Today’s “Mass Com Monday” post takes a look at the idea of how the choices journalists make in their work can shape the way we see a person, an event or a concept. Broadly speaking, the idea of inclusion or exclusion of content to paint a specific picture is known as framing, a theory most journalism students learn about.
For example, let’s look at like Sunday’s Broncos/Commanders game: The Broncos led 21-3 early in the game. The Commanders scored enough points to take a 35-24 lead. The Broncos then scored twice to make the final score 35-33, after they failed in an attempt at a two-point conversion with no time left on the clock.
This could be framed as an epic comeback if you want to look at it from the point of view of the Commanders. It could be framed as an epic collapse if you looked at it from the Broncos side of the deal. You could also frame it based on the final play (Commanders held on to win/Broncos failed to complete the job and lost).
Framing isn’t always about picking a side, but in most cases, it’s about how the media can shape our view of thing, including bigger topics like race, gender and other social issues. Let’s look at one example of that:
In a long social media thread a friend had running about the trial of Texas Attorney General Ken Paxton, a commenter noted how the Washington Post chose to lead a story on the prosecution’s most important witness:
Two women WaPo reporters crafted this lede:
AUSTIN — The star witness swept into the Texas Capitol on Wednesday, red coat and flashy Balenciaga-emblazoned handbag tucked under her arms, her white sheath, red lipstick and signature platinum pixie all a dramatic contrast from the somber-suited individuals who have testified for the past week in the historic impeachment trial of state Attorney General Ken Paxton.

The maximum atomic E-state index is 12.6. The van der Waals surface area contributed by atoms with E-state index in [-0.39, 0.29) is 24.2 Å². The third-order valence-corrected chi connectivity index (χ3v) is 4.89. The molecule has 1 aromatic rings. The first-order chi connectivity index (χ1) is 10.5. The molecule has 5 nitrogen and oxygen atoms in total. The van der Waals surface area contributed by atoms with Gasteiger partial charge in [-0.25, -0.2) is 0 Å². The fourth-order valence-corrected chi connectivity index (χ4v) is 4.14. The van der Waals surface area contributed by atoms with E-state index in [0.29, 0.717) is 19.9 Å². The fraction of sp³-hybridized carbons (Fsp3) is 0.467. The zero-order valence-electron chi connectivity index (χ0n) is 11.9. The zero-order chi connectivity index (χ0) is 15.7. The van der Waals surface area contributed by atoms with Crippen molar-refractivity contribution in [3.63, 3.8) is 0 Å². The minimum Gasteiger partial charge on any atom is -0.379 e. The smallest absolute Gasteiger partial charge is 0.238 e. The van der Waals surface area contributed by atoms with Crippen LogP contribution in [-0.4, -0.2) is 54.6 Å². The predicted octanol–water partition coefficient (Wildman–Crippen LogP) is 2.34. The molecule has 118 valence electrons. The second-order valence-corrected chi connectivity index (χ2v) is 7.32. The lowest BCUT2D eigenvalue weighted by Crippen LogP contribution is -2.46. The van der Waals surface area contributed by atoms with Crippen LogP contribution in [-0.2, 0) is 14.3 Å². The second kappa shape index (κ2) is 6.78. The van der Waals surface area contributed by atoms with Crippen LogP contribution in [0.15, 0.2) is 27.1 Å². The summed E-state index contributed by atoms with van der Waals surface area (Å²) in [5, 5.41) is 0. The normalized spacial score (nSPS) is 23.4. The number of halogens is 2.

The star witness was Laura Olson, person who prosecutors said had an extended affair with Paxton. What she would bring to the table in terms of supporting the case against Paxton was unclear and eventually she was cut loose from having to testify.
What is clear, based on the thread and a general reading of how Olson has been portrayed, is that there is a heavy emphasis on her appearance. Her fashion and her physical being (sweeping in, being flashy etc.) are front and center.
It’s fair to say that this kind of framing wouldn’t be something you’d see in a description of a man in a situation like this.
Or as I put it, I’d hate to see how these esteemed journalists would have described me in that situation:
“The star witness awkwardly shuffled into court with the confidence of a drunk doing a field sobriety test, clad in a wardrobe likely abandoned outside a Goodwill by a homeless elf, his head shaped like a decaying russet potato with a horse shoe of graying mane around a shiny bald top that gave him the look of a cue ball wearing a hula skirt, a dramatic contrast to the other witnesses who clearly own mirrors and possess a sense of dignity…”
The authors also make some interesting choices on what to include, such as this tidbit about her shoes:
Olson arrived with her attorney in the morning, entering the Capitol rotunda and ducking into a restroom where she traded red, kitten-heel mules for tan pumps.
Wait! WAIT! Who is the fashion designer associated with these amazing pieces of footware? Were they Manolos? Louboutins? And did she go into a stall or was this done near the sink? Come ON, Washington Post! Are you committed to serious journalistic digging or not here?